10 Years of Drug Trafficking Alleged
It has been a rough couple of weeks for D.C. police, with three officers charged with breaking the laws they were sworn to enforce. One veteran officer allegedly trafficked in heroin, cocaine and marijuana for more than a decade.
Officer Andrew James McGill Jr., 29, of Forestville, joined a drug network while he was at the police academy, before he joined the force, officials allege. For a time, he also served as a plainclothes narcotics officer.
"These are very serious charges against him," said Police Chief Charles H. Ramsey. "We have to root out corruption in the department."
The case against one of their own could have far-reaching implications for the department. A.J. Kramer, head of the Federal Public Defenders Service, has begun pulling cases McGill was involved with to see if any of those convictions could be overturned.
If McGill is convicted, "it would compromise every case in which he was a witness," defense lawyer Bernard Grimm said, adding, "It is a nightmare" for D.C. police.
Also last week, Officer Darrell L. Green was arrested on charges that he looted a self-storage unit in Vienna. And about 10 days ago, Officer Warren L. Pindell was charged with holding up two men who had been with prostitutes. He was off-duty but was still wearing his uniform, police said.
Across the Region
Song Falls Flat; Old Cases Resurface
* Janice Lancaster had done all the right things for a woman in her situation. She went to court to get a protective order against her abusive husband. She called the police when he assaulted her. She sought counseling. It wasn't enough. James Steven Lancaster, 36, shot his 34-year-old wife to death in their Charles County home, as an almost two-week-old order for his arrest lay unprocessed in a court clerk's office. Lancaster then killed himself. "This is our worst nightmare come true," State's Attorney Leonard C. Collins Jr. said.
* Virginia lawmakers who were to select a new state song to replace "Carry Me Back to Old Virginia" are now singing a different tune. After whittling the field from 400 to eight--and being hit with a lawsuit--the panel said the public should decide. But former governor L. Douglas Wilder, who started the campaign to can "Carry Me Back" when he was a state senator 30 years ago, says the state doesn't need a song at all. "Just go ahead . . . and get a life," he said. "Focus on the things that are important."
* The economy is great. But is it so booming that Montgomery County can spend millions more on schools, roads and social services while also giving residents a tax cut? County Council member Isiah Leggett (D-At Large) thinks the county, which has an $80 million surplus, can have it both ways. County Executive Douglas M. Duncan (D) says he won't propose tax cuts this year, but he could be overruled by the county council.
* Thirty-six children in Maryland died last year because of child abuse and neglect, a 50 percent increase from 1998, according to a nonprofit group. Advocates for Children and Youth blamed the deaths on overworked caseworkers, but state officials said new laws improved the caseworkers' ability to identify abuse and neglect.
* Who's responsible for District schools? Mayor Anthony A. Williams (D) says it's often hard to tell, and he wants to replace the elected school board with a panel named by him. "I'm willing to say, 'The buck stops here,' " he said. But the D.C. council doesn't seem willing to go that far. Most members say they would back letting the mayor choose the superintendent, but only two of 13 favor an appointed school board.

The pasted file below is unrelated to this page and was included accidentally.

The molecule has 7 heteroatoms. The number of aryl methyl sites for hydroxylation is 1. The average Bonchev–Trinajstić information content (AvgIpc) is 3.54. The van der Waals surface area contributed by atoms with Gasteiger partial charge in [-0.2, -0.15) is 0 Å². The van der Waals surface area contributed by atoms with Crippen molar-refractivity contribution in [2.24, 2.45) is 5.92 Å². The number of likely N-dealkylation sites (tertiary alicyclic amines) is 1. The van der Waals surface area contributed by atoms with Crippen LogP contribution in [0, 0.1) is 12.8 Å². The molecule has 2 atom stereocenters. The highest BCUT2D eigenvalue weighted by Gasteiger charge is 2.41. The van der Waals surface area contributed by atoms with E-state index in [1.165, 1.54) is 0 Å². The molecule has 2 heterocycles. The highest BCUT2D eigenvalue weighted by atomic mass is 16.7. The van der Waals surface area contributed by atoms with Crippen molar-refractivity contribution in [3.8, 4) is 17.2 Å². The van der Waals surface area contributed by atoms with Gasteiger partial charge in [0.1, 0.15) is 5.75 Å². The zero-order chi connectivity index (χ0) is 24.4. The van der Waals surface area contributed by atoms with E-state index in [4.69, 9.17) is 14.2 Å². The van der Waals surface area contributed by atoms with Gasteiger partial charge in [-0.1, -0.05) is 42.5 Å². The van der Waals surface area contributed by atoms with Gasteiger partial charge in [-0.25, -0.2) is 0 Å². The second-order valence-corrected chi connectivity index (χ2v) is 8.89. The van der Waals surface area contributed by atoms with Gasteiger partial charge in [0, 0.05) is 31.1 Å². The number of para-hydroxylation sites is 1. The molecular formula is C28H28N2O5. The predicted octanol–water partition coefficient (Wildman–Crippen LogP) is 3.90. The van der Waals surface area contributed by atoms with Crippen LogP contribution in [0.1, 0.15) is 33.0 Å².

* Virginia officials were trying to make the road safer when they converted a shoulder of Interstate 66 to an exit to the Capital Beltway. But John J. Pye, 71, a Washington trial lawyer, was killed there when he was struck by a truck after his car broke down. Three people have died in similar accidents in the area in two months.
* After a two-week controversy, the District council approved the nomination of the Rev. Willie F. Wilson to the board of the University of the District of Columbia. Two council members opposed Mayor Williams's nomination, saying that Wilson, pastor of Union Temple Baptist Church in Anacostia, has been racially divisive in the past.
* A federal judge in New York says the United Way must pay its disgraced former president his $4.4 million pension. But the Alexandria-based charity won't have to fork over the whole sum to William Aramony, who used donors' money to fund cruises on the Nile and Manhattan weekends with his girlfriends. The judge said Aramony, who is serving a seven-year prison sentence, owes the nonprofit group $2 million.
* More than 25 years after the alleged incident, a 72-year-old Fairfax County man has been charged with raping an 11-year-old girl. The woman, now 36, went to police in November. There is no statute of limitations on rape. The man, Arthur M. Carmean, says he is not guilty.
* In another protracted sexual assault case, a computer analyst for the Defense Intelligence Agency was convicted of trying to rape several of his neighbors in an Alexandria high-rise complex from 1992 to 1995. The crimes remained unsolved until Ronald Suzukawa told DIA officials during a routine security clearance that police had questioned him about a series of sex assaults.
* In a sign that the city isn't out of the woods yet, financially speaking, a new report says the District government could face a $66 million budget deficit if it doesn't trim spending. But Chief Financial Officer Valerie Holt says some agencies already have started to make cuts, and everything should be fine.
* Partly in an effort to bolster the Washington area's ability to cope with potential terrorist attacks, the Marine Corps' elite chemical and biological weapons response team will move to the Indian Head Naval Surface Warfare Center in Charles County. The 373-member unit will leave Camp Lejeune, N.C., in April.